NEW YORK -- New York Mets owner Fred Wilpon and family, who faced a massive $250 million loan against the team coming due in the next few months, have successfully arranged for it to be refinanced, according to a published report.
The Post reported that the refinanced loan will not come due for seven years, freeing the cash-strapped owners from an immediate, burdensome obligation that could put their ownership of the team in peril.
The newspaper added that interest payments will remain about the same for team owners under the new terms. They will not be required to immediately pay down any principal as part of the refinancing agreement -- avoiding the type of immediate lump-sum obligation that could trip them up.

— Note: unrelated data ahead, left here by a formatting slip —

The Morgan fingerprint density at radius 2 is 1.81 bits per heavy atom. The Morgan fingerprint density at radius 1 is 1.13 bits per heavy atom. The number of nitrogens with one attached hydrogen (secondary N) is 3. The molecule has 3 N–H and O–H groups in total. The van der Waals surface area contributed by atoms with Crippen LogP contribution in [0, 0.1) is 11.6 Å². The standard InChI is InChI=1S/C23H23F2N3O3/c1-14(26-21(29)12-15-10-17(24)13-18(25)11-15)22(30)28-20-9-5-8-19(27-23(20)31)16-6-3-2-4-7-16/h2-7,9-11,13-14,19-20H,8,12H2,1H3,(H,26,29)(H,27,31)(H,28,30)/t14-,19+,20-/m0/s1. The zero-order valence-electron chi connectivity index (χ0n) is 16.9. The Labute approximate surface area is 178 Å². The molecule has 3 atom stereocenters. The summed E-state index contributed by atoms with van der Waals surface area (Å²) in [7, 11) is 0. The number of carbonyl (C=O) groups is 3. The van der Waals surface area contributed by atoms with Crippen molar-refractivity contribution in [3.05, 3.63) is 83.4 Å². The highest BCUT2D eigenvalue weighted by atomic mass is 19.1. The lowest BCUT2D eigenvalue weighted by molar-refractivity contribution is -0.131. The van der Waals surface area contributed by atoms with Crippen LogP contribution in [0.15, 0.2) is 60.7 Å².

The refinanced loan reportedly also does not restrict the Mets' payroll, whereas the original loan's terms capped how much the Mets could spend on players. The Mets' payroll currently is about $87 million for 2014 -- well below what is customary in a large market such as New York.
The owners have faced financial peril in recent years in part because they invested in swindler Bernard Madoff's Ponzi scheme. They recently sold minority ownership shares in the club in order to pay down debt, including a loan from Major League Baseball.